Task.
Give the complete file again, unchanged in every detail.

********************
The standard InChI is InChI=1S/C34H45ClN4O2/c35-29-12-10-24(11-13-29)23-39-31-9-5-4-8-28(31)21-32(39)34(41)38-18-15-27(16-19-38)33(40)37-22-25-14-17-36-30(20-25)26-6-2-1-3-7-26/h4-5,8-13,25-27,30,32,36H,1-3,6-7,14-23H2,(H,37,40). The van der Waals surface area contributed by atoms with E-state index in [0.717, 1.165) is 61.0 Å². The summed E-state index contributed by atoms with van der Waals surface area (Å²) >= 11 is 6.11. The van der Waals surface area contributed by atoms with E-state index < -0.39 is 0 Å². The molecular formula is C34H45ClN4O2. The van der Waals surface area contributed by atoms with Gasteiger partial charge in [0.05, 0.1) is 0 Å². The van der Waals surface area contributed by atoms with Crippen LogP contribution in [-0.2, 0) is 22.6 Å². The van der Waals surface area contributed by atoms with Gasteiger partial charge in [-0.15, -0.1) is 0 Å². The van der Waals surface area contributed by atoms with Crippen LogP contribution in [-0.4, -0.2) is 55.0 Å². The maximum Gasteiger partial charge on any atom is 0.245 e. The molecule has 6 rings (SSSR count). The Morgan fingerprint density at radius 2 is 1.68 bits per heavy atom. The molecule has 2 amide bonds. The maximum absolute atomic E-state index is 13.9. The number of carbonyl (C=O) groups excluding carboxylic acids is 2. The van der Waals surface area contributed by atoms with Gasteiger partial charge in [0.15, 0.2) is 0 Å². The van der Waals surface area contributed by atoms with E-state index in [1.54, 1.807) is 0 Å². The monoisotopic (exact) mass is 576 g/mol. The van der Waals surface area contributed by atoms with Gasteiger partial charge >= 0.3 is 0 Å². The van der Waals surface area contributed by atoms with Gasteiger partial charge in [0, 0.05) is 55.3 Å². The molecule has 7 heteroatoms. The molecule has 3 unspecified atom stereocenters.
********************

The standard InChI is InChI=1S/C34H45ClN4O2/c35-29-12-10-24(11-13-29)23-39-31-9-5-4-8-28(31)21-32(39)34(41)38-18-15-27(16-19-38)33(40)37-22-25-14-17-36-30(20-25)26-6-2-1-3-7-26/h4-5,8-13,25-27,30,32,36H,1-3,6-7,14-23H2,(H,37,40). The van der Waals surface area contributed by atoms with E-state index in [0.717, 1.165) is 61.0 Å². The summed E-state index contributed by atoms with van der Waals surface area (Å²) >= 11 is 6.11. The van der Waals surface area contributed by atoms with E-state index < -0.39 is 0 Å². The molecular formula is C34H45ClN4O2. The van der Waals surface area contributed by atoms with Gasteiger partial charge in [0.05, 0.1) is 0 Å². The van der Waals surface area contributed by atoms with Crippen LogP contribution in [-0.2, 0) is 22.6 Å². The van der Waals surface area contributed by atoms with Gasteiger partial charge in [-0.15, -0.1) is 0 Å². The van der Waals surface area contributed by atoms with Crippen LogP contribution in [-0.4, -0.2) is 55.0 Å². The maximum Gasteiger partial charge on any atom is 0.245 e. The molecule has 6 rings (SSSR count). The Morgan fingerprint density at radius 2 is 1.68 bits per heavy atom. The molecule has 2 amide bonds. The maximum absolute atomic E-state index is 13.9. The number of carbonyl (C=O) groups excluding carboxylic acids is 2. The van der Waals surface area contributed by atoms with Gasteiger partial charge in [0.15, 0.2) is 0 Å². The van der Waals surface area contributed by atoms with E-state index in [1.54, 1.807) is 0 Å². The monoisotopic (exact) mass is 576 g/mol. The van der Waals surface area contributed by atoms with Gasteiger partial charge >= 0.3 is 0 Å². The van der Waals surface area contributed by atoms with Gasteiger partial charge in [0, 0.05) is 55.3 Å². The molecule has 7 heteroatoms. The molecule has 3 unspecified atom stereocenters.